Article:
March 28, 2019

Duckworth's wheelchair-trashing rule begins to bite airlines

The first disclosure under the new measure reveals carriers damage an average of 25 wheelchairs every day—including the senator's. Twice.

Source: Crain's Chicago Business


It looks like Sen. Tammy Duckworth was onto something when she passed a new law requiring public disclosure of how often airlines damage customers' wheelchairs—including the senator's. Twice.

According to the first report from the U.S. Department of Transportation under the Duckworth rule, carriers reported damaging or breaking 701 wheelchairs and motorized scooters between Dec. 4 and Dec. 31, an average of more than 25 a day. Among the victims was, once again, Duckworth, a double-amputee Iraq war veteran. (The most recent damage "made it harder for her to navigate," her office said.)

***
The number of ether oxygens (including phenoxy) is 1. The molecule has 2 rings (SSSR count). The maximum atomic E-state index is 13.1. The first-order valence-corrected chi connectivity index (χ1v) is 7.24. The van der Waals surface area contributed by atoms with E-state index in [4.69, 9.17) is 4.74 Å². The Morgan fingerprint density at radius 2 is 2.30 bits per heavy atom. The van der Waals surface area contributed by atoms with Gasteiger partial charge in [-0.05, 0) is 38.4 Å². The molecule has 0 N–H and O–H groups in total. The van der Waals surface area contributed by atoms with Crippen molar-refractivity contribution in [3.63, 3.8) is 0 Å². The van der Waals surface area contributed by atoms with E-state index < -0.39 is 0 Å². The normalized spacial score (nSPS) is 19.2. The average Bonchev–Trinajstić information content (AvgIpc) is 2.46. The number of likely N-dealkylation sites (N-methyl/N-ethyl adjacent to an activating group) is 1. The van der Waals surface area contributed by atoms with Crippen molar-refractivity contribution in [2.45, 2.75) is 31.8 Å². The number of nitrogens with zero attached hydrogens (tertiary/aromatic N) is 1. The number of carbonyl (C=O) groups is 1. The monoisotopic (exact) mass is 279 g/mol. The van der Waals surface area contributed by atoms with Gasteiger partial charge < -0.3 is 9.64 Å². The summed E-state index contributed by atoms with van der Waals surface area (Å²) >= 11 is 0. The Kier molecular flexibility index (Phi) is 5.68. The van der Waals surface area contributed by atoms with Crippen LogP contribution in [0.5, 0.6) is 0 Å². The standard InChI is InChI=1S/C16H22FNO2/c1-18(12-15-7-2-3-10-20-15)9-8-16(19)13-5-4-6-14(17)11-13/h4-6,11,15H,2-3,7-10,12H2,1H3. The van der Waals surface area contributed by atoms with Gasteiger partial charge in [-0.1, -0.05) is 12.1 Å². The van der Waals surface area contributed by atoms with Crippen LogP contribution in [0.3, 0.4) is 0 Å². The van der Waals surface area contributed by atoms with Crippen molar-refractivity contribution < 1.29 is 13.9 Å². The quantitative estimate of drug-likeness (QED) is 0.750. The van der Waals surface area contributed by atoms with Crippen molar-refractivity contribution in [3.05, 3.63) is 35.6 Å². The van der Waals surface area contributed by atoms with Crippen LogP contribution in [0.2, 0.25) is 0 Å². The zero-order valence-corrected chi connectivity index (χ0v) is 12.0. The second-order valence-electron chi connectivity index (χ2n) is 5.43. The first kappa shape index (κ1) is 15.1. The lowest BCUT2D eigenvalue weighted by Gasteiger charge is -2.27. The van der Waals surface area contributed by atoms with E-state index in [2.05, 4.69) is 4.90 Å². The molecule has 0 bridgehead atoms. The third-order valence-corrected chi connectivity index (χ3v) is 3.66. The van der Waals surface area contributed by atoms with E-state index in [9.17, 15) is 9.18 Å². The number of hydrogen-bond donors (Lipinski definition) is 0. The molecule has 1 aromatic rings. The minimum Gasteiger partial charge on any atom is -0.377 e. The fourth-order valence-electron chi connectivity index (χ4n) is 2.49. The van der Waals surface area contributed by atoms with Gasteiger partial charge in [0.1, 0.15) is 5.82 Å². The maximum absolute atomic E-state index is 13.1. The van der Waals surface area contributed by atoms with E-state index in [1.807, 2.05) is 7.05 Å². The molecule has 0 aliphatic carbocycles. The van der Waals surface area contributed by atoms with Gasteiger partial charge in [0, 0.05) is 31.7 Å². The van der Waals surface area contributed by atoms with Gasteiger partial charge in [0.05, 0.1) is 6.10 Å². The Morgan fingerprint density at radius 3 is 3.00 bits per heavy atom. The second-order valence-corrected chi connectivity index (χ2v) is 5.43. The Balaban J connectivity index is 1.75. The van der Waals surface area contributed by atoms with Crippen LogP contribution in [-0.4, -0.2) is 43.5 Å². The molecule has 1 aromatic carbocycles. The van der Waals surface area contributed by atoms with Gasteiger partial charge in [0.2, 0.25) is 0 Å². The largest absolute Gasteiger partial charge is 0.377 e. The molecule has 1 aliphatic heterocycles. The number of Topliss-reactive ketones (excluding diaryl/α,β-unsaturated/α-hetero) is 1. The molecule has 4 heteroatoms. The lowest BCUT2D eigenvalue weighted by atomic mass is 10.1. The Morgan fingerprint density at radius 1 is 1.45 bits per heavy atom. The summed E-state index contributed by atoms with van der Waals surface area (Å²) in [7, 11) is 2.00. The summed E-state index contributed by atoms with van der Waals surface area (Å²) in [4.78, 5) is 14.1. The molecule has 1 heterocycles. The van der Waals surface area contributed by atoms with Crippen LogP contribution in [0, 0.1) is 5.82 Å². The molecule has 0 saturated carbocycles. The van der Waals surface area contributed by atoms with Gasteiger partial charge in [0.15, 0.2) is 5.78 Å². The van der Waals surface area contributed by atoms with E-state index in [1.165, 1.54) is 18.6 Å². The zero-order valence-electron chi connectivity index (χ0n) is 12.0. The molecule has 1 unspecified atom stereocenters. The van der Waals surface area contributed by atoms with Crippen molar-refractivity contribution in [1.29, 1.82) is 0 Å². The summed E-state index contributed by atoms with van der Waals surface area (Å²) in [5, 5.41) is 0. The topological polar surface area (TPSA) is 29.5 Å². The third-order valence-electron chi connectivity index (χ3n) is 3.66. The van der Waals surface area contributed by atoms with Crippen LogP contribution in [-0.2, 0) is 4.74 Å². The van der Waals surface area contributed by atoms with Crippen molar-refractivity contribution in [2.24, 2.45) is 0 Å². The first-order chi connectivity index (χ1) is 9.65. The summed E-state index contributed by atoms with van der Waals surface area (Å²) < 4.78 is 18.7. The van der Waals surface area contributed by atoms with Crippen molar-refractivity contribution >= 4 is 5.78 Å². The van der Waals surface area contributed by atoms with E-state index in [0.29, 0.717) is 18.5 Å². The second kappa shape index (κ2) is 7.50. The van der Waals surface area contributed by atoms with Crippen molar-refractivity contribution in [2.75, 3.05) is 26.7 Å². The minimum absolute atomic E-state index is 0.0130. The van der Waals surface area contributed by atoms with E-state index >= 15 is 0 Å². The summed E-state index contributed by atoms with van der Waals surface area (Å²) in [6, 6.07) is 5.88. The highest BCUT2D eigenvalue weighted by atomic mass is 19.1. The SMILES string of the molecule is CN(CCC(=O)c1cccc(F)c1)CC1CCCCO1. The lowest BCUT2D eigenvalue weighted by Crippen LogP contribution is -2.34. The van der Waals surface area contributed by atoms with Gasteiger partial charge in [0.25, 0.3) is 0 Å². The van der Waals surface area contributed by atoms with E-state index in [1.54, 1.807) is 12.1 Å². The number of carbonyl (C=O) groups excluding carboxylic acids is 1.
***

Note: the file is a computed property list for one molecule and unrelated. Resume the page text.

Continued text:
Specifically, the report says Envoy Air was the worst, damaging nearly 15 percent of all the wheelchairs it handled during the period. American ranked next at 7.2 percent, followed by Southwest with  6.5 percent, but a footnote in the report suggested there may have been some first-month counting errors.

Chicago-based United said it mishandled just over 1 percent of wheelchairs and scooters.

“I know from personal experience that when an airline damages a wheelchair, it is more than a simple inconvenience—it’s a complete loss of mobility and independence,” Duckworth said in a statement. When it repeatedly happened to her, “It was the equivalent of taking my legs away from me again. No traveler should be left in the lurch, immobile on a plane.”

By:  Greg Hinz